Perhaps the difference between my approach and that of Justice SCALIA is one only of emphasis, but I think that the difference is worth noting. Rarely will a court feel so certain of the wrongness of an agency's empirical judgment that it will be justified in substituting its own view of the facts. But courts can and should review agency decisionmaking closely to ensure that an agency has adequately explained the bases for its conclusions, that the various components of its policy form an internally consistent whole, and that any apparent contradictions are acknowledged and addressed. This emphasis upon the decisionmaking process allows the reviewing court to exercise meaningful control over unelected officials without second-guessing the sort of expert judgments that a court may be ill equipped to make. Such an approach also affords the agency a broad range of discretion. Confronted with a court's conclusion that two of its policy pronouncements are inconsistent, the agency may choose for itself which path to follow, or it may attempt to explain why no contradiction actually exists.

This Court has never held that the Board is required by statute to recognize the good-faith doubt defense, and the Board's power to eliminate that defense remains an open question. The Board has not purported to take that step, however, and the agency has articulated no legitimate basis for its conclusion that the employer in this case lacked a good-faith doubt as to the union's majority support. The Board may not assert in one line of cases that the interests of a striking union and replacement workers are irreconcilably in conflict, and proclaim in a different line of decisions that no meaningful generalizations can be made about the union sentiments of the replacement employees. I therefore conclude that the judgment of the Court of Appeals should be affirmed.

I respectfully dissent.

NotesEdit

^1  See Belknap, Inc. v. Hale, 463 U.S. 491, 513-514, 103 S.Ct. 3172, 3184-3185, 77 L.Ed.2d 798 (1983) (opinion concurring in judgment) ("During settlement negotiations, the union can be counted on to demand reinstatement for returning strikers as a condition for any settlement").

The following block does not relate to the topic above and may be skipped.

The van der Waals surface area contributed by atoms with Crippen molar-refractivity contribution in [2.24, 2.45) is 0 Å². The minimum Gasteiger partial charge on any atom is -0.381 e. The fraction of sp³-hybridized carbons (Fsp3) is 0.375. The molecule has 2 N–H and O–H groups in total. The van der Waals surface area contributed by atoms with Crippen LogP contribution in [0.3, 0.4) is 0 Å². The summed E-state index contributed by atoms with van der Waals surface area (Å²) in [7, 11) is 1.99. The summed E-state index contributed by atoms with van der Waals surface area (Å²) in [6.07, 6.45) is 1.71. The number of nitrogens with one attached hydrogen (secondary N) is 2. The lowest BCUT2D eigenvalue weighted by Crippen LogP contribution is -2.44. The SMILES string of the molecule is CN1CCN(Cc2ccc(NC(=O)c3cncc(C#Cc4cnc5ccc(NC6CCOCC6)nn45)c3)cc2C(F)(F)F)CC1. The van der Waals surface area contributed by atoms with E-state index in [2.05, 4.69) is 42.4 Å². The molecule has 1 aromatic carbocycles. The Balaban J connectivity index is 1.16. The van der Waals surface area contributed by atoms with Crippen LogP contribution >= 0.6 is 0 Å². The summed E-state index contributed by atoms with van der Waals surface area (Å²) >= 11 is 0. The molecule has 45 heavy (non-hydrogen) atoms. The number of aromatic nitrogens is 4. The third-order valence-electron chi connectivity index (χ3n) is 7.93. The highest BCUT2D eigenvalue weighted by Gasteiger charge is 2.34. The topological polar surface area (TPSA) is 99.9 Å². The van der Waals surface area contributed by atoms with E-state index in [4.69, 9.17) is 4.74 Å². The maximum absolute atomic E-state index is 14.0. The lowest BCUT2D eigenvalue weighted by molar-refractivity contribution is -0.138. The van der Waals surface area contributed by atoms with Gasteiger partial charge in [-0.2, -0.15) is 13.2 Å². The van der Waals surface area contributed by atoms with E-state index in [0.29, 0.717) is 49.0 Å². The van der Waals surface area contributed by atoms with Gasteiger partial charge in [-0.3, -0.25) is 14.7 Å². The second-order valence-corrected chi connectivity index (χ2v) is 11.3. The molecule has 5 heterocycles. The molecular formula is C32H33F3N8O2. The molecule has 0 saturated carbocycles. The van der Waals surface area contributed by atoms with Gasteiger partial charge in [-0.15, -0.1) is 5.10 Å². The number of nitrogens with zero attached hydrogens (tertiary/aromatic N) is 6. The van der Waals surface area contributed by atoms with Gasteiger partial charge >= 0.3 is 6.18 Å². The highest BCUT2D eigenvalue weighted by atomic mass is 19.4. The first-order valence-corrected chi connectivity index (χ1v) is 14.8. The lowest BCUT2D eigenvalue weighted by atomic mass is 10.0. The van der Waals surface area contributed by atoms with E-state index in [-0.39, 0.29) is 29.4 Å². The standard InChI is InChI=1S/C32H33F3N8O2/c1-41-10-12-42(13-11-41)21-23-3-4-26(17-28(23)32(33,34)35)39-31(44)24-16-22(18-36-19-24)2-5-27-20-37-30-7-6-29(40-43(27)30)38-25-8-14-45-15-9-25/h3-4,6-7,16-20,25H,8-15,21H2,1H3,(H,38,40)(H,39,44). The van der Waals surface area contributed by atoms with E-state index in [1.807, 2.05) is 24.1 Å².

^2  See Greater Boston Television Corp. v. FCC, 143 U.S.App.D.C. 383, 394, 444 F.2d 841, 852 (1970) ("[A]n agency changing its course must supply a reasoned analysis indicating that prior policies and standards are being deliberately changed, not casually ignored, and if an agency glosses over or swerves from prior precedents without discussion it may cross the line from the tolerably terse to the intolerably mute") (footnote omitted), cert. denied, 403 U.S. 923, 91 S.Ct. 2233, 29 L.Ed.2d 701 (1971).

^3  The NLRB has recently reaffirmed its rule that an employer must meet the same good-faith doubt standard in order to poll its employees, petition the Board for an election, or withdraw recognition from the union. Texas Petrochemicals Corp., 296 N.L.R.B. No. 1057, 1064 (1989). If good-faith doubt can be established only by the express statements of individual workers, the employer is placed in a difficult bind. See Mingtree Restaurant, Inc. v. NLRB, 736 F.2d 1295, 1297 (CA9 1984) ("By the Board's reasoning, an employer in doubt of the union's majority status would be allowed to take a poll only when it had no actual need to do so, that is, when it already had sufficient objective evidence to justify withdrawal of recognition").

This work is in the public domain in the United States because it is a work of the United States federal government (see 17 U.S.C. 105).